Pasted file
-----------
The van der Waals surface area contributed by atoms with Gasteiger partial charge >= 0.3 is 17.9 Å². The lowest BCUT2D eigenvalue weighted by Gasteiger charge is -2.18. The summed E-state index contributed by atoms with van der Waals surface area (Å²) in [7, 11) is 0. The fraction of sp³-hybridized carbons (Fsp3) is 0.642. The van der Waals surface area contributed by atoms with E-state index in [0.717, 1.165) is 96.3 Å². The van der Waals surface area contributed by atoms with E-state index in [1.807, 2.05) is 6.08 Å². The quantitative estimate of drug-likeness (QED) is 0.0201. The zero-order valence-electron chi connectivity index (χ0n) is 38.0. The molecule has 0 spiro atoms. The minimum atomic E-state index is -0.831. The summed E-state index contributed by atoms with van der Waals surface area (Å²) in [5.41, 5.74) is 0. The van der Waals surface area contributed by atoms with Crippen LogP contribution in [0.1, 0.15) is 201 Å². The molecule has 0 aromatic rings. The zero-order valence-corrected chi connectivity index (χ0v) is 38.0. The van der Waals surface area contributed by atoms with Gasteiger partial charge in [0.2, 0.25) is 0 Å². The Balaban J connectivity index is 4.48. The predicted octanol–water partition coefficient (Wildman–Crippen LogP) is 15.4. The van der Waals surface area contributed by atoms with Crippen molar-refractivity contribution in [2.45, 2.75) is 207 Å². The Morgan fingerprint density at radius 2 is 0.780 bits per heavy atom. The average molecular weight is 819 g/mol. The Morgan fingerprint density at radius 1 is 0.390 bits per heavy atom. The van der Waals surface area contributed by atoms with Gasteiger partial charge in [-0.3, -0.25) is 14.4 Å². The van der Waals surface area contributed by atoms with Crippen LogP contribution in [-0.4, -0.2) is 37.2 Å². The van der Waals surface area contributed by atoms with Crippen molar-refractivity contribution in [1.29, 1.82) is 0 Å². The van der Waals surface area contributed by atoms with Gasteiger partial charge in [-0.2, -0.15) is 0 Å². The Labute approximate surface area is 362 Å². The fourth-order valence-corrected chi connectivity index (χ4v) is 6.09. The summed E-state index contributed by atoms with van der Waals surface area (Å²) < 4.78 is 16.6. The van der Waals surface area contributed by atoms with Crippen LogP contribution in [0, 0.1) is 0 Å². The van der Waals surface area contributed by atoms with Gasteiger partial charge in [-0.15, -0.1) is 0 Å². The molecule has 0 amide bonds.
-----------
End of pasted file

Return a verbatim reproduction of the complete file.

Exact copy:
The van der Waals surface area contributed by atoms with Gasteiger partial charge >= 0.3 is 17.9 Å². The lowest BCUT2D eigenvalue weighted by Gasteiger charge is -2.18. The summed E-state index contributed by atoms with van der Waals surface area (Å²) in [7, 11) is 0. The fraction of sp³-hybridized carbons (Fsp3) is 0.642. The van der Waals surface area contributed by atoms with E-state index in [0.717, 1.165) is 96.3 Å². The van der Waals surface area contributed by atoms with E-state index in [1.807, 2.05) is 6.08 Å². The quantitative estimate of drug-likeness (QED) is 0.0201. The zero-order valence-electron chi connectivity index (χ0n) is 38.0. The molecule has 0 spiro atoms. The minimum atomic E-state index is -0.831. The summed E-state index contributed by atoms with van der Waals surface area (Å²) in [5.41, 5.74) is 0. The van der Waals surface area contributed by atoms with Crippen LogP contribution in [0.1, 0.15) is 201 Å². The molecule has 0 aromatic rings. The zero-order valence-corrected chi connectivity index (χ0v) is 38.0. The van der Waals surface area contributed by atoms with Gasteiger partial charge in [0.2, 0.25) is 0 Å². The Balaban J connectivity index is 4.48. The predicted octanol–water partition coefficient (Wildman–Crippen LogP) is 15.4. The van der Waals surface area contributed by atoms with Crippen molar-refractivity contribution in [2.45, 2.75) is 207 Å². The Morgan fingerprint density at radius 2 is 0.780 bits per heavy atom. The average molecular weight is 819 g/mol. The Morgan fingerprint density at radius 1 is 0.390 bits per heavy atom. The van der Waals surface area contributed by atoms with Gasteiger partial charge in [-0.3, -0.25) is 14.4 Å². The van der Waals surface area contributed by atoms with Crippen LogP contribution in [-0.4, -0.2) is 37.2 Å². The van der Waals surface area contributed by atoms with Crippen molar-refractivity contribution in [1.29, 1.82) is 0 Å². The van der Waals surface area contributed by atoms with Gasteiger partial charge in [-0.2, -0.15) is 0 Å². The Labute approximate surface area is 362 Å². The fourth-order valence-corrected chi connectivity index (χ4v) is 6.09. The summed E-state index contributed by atoms with van der Waals surface area (Å²) < 4.78 is 16.6. The van der Waals surface area contributed by atoms with Crippen LogP contribution in [0, 0.1) is 0 Å². The van der Waals surface area contributed by atoms with Gasteiger partial charge in [-0.15, -0.1) is 0 Å². The molecule has 0 amide bonds.